The UK continues to embrace contactless card payments according to recent data released by Barclaycard, which says year-on-year spending using the technology in the region is up 134% by volume in the past 12 months. Not only are consumers using ‘tap and pay’ cards to make more payments, they’re using them for larger amounts, with Barclaycard claiming its customers’ spend by value is up 150% in the same period. The numbers come as MasterCard also releases impressive numbers, claiming UK contactless payments made with its cards are up 560% by value in the past 12 months. It says that by number, the volume of transactions has quadrupled since last summer. The promising numbers come as the cap on contactless payments climbs from GBP20 (USD31) to GBP30 (USD46) in the UK as of September, suggesting the value of contactless payments in the region is only going to rise.
As the concept of contactless payments becomes more embedded in everyday life, this also paves the way for the next jump: contactless payments on mobile phones.
London continues to be touted as the fintech centre of Europe. Yet that’s not where the fastest growth in contactless spending is happening according to Barclaycard, which says that’s happening in the city of Leeds. The firm claims consumers there are spending 211% more this year than last, with Blackpool, Newcastle, Manchester and Edinburgh all seeing 190% growth and higher. Unsurprisingly, London still leads adoption with 40% of payments that could be contactless being made using the technology – up from 30% last year.
There are also signs that contactless payments are being used by older consumers, with half of consumers using Barclaycard contactless now aged 50 or older and a fifth aged 65 or older. As adoption becomes more common place, this means it’s likely the value of spending will continue to soar. Indeed, the new report from Barclaycard says 57% of those polled say the increase means they will spend more using this method.
Transport, Supermarkets & Everyday Payments
Part of the process of on-boarding consumers to new payment technology is building out the infrastructure to support them and then making it very visible. The high penetration of contactless payments in London, is in large part down to the city’s transport authority, TFL, which controls the underground, trains and buses, making a big push on payments last year. While the body’s decision to scrap cash on buses is controversial, it appears to have played a part in forcing consumers to use their credit or debit cards to make payments. With prepaid Oyster cards already mainstream, it’s not such a huge jump for passengers to pay with a card.
But according to the report it’s supermarkets picking up the biggest volume of contactless spending, representing 29% of transactions. With the average shop costing GBP23 (USD35), Barclays expects the higher cap to significantly boost the number of contactless payments happening in store.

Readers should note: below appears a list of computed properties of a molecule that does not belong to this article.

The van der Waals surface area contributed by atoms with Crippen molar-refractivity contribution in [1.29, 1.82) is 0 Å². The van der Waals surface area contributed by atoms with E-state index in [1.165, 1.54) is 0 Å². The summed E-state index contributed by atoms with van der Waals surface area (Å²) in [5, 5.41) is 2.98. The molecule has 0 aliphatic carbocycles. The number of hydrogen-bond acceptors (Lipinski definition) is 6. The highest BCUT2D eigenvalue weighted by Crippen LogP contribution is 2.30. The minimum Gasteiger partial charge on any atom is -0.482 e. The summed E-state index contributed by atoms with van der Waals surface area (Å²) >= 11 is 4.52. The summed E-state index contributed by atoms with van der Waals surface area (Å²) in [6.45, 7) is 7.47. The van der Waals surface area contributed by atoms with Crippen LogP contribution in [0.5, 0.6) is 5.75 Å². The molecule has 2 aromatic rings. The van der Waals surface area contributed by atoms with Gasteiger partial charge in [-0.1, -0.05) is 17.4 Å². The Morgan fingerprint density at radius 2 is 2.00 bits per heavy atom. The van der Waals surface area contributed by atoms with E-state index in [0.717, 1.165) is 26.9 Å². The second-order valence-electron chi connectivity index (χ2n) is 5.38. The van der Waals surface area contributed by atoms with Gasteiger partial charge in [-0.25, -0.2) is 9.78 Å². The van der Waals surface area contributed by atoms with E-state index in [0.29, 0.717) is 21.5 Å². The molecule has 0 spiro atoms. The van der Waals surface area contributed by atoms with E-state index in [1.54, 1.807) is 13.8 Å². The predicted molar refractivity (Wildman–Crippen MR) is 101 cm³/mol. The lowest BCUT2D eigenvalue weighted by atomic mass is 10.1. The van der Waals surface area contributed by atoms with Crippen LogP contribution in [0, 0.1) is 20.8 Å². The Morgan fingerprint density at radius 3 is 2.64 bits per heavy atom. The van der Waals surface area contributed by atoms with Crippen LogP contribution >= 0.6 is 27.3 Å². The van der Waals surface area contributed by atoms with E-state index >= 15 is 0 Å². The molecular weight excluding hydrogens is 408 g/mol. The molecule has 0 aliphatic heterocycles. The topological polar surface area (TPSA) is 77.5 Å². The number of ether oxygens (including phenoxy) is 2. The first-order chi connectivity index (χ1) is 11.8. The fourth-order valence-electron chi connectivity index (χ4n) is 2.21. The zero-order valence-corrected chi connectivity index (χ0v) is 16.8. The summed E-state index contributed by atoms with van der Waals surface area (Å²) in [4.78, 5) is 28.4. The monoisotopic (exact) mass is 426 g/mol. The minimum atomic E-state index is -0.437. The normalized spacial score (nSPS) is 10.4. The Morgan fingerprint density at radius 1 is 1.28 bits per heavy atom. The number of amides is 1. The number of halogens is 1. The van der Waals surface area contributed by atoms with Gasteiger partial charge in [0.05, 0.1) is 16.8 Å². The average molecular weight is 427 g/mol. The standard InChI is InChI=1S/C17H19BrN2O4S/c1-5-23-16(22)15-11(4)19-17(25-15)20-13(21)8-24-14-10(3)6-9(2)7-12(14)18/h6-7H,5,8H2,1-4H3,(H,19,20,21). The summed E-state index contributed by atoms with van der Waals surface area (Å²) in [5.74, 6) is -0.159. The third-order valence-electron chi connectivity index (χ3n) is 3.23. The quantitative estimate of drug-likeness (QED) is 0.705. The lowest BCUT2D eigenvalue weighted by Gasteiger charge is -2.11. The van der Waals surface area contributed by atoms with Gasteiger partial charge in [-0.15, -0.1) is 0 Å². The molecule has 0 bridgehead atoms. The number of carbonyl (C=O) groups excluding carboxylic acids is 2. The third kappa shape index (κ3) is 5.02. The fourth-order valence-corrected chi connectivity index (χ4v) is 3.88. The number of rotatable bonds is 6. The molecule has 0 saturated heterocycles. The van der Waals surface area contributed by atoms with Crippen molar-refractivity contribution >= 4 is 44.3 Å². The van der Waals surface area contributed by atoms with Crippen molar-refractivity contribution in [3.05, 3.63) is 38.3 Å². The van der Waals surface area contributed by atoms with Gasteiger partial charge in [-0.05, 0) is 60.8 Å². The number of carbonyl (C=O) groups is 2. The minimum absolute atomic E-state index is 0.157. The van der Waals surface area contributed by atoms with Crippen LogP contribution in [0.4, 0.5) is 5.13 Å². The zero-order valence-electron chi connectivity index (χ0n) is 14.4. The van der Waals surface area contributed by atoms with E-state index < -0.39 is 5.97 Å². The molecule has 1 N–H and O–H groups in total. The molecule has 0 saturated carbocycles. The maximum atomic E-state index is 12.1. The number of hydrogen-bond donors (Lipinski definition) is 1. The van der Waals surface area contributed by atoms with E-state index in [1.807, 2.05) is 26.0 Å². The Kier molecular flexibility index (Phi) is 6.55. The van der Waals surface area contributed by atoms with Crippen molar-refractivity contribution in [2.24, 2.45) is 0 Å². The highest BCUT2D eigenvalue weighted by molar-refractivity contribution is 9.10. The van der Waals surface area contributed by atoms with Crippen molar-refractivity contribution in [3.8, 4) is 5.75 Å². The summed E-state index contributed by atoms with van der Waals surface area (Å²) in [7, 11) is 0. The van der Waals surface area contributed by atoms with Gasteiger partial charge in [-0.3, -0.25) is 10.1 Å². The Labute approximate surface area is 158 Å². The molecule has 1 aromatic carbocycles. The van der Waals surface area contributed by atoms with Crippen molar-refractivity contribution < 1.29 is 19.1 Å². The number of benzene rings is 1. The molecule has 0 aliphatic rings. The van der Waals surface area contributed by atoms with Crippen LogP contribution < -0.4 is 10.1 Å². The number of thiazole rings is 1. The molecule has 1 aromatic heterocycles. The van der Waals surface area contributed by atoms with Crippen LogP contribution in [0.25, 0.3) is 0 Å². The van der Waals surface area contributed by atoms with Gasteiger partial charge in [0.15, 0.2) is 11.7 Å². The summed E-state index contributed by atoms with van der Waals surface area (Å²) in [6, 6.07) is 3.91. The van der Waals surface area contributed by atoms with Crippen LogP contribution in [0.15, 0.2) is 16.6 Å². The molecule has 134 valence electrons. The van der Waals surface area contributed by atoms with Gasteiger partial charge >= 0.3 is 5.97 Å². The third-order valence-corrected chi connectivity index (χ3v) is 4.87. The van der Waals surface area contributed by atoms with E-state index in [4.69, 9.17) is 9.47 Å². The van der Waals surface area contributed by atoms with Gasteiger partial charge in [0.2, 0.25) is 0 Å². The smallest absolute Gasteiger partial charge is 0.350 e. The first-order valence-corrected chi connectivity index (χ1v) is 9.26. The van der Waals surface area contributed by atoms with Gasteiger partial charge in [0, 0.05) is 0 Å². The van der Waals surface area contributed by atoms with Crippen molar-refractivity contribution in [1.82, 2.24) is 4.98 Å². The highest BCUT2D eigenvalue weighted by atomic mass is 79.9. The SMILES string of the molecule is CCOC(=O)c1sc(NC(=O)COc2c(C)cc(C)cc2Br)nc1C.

In June Barclaycard expanded its range of bPay wearable devices, unveiling a new wristband as well as a fob and a sticker, which can be used to make contactless payments at more than 300,000 terminals across the UK. And during the busy Christmas shopping period last year, Barclaycard also trialled contactless payment gloves, enabling shoppers to ‘touch and go’ by waving their hand in front of a contactless point of sale.
“In the 50 years that we’ve been in business, we’ve seen consumers adopt many innovations in payments that have become part of our everyday lives,” says Barclaycard head of contactless Tami Hargreaves. “From the credit card to Chip and PIN to contactless and mobile payments, Brits are renowned as fast adopters of new technologies that make our lives easier. Our data underlines this trend and shows that ‘touch and go’ is fast becoming a favourite way to pay as both shoppers and retailers value the speed and ease it brings.”
Next Up: Mobile
It is this base level of acceptance of contactless payments that is necessary for mobile wallet transactions to have any chance of becoming mainstream. It’s still a relatively big leap of faith, but it stands to reason that consumers will be more likely to try out ‘wave and pay’ transactions with their mobile phones if they’re accustomed to doing the same sort of thing with a credit or debit card. Apple Pay is currently rolling out slowly in the country, now available to customers of banks including Natwest, Nationwide, RBS and Ulster Bank. As with contactless cards, public transport, supermarkets and other retailers where shoppers make everyday (often small) payments will play a big role in driving adoption. Places where shoppers can use the service in the UK range from the Post Office and TFL to BP petrol garages, supermarket Lidl and high street food chains including Pret, Subway and Starbucks. While adoption numbers of Apple Pay are scarce, the infrastructure is now falling into place for mobile payments to take off – although widespread uptake is likely to take some time yet.
The personal touch is going to be key to the success of fintech. That’s the view of Nutmeg’s former CEO Nick Hungerford and Zopa’s CMO Amy Miller speaking at the Shift Technology conference.
Another week, another online lender laying off staff. This time it’s Avant, formerly AvantCredit, which is cutting 7% of its workforce after its loan volume fell 27% in the first three months of the year.
Despite the rapid spread of contactless and digital payments services, hard cash remains a tenacious and often unwanted element in modern society. Many of us will be familiar with the pang of irritation that comes when a shop doesn’t support contactless payment and with the despondent trek to a cashpoint that follows.
Free banking is a myth. All companies need to make money and all too often in finance this involves hidden charges.